In the paralysed patient damage to the spinal cord interrupts the pathway and therefore the ‘thought signal’ from the brain cannot reach the nerves and thus the muscles: they therefore cannot contract, which means no movement of the limbs – this is what is called paralysis. But what if the spinal cord could be bypassed and the thought-signals be sent directly to the muscles from the brain over some sort of bridging device? Sounds so simple – but there is a time for everything. And where science is concerned, that moment is dependent on a host of factors, amongst which developments in parallel sciences. An example is the human genome which every educated layman knows about: its mapping had to await the enormous rise in the processing power of computers.
In the case of these patients under trial, the scientists invented what they call a Neurobridge. They implanted a tiny chip in the appropriate area of the brain of these patients that could record their thought-signals as electrical impulses, which are then transmitted to a computer which processes them and sends them onwards via cables to the forearm muscles of the patients. After much trial, and training on the part of the patients, the one under reference was able to move his fingers for the first time in four years after the diving accident that rendered him quadriplegic. What further developments take place from there will be very exciting to follow.
Practically all of us think without ever… thinking what a thought is, although we intuitively assume that our thoughts arise in our brain. A thought arises when we come in contact with an object, which creates an impression in our brain, and the repetition of this process eventually results in a thought which is then stored away as memory. Subsequently, every time this object comes before us, we are able to recognize it as a familiar one. Now imagine the hundreds of objects (things and people) that we come across from the time we are born, and therefore the number of thoughts that our brain keeps accumulating. To this we must add our reactions to our contacts with objects – like, don’t like, want to possess them, want to get rid of them, and so on endlessly — and these eventually over a lifetime add up to millions. These millions of thoughts we call our mind.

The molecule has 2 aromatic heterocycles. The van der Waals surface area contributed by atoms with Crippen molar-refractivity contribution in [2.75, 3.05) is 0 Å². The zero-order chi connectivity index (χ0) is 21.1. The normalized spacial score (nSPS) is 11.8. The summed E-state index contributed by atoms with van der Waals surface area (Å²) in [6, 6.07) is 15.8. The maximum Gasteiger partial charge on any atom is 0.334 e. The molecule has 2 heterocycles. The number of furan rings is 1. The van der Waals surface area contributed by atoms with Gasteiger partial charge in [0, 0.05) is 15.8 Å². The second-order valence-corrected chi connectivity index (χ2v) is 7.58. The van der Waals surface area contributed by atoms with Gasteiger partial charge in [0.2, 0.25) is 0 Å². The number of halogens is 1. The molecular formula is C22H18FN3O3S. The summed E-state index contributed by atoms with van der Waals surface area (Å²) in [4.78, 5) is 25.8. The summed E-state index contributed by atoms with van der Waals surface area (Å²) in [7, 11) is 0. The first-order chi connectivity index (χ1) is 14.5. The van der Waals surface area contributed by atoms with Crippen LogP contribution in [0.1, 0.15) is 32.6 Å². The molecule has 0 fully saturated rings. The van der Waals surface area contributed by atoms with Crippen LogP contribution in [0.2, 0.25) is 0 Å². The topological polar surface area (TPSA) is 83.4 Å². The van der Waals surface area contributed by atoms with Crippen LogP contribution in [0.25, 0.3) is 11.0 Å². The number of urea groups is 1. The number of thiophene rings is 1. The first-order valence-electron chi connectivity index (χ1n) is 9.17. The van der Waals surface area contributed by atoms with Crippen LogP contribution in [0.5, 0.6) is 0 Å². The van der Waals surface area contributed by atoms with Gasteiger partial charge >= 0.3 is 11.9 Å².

Now we know that thoughts can also arise spontaneously – when we dream, for example, and they can be very funny, frightening or weird isn’t it? Besides, we can have odd thoughts, for example about hearing voices out of nowhere, what are known as hallucinations. Put simply, therefore, the mind appears to be like a lake full of unruly waves that are keep rising and falling, but are never absent, even in our sleep! It has fallen to scientists to uncover the material nature of thoughts as being electrical signals, and exploit the latter to help paralysed people.
But there are people who have explored the subtler nature of thoughts and how to channel them so that the mind instead of being agitated all the time is calmed. They are no less wizards than scientists, the sages who have perfected the art of meditation which is as refined and requires as much training as required for scientific feats. But that is another story…
* Published in print edition on 27 June 2014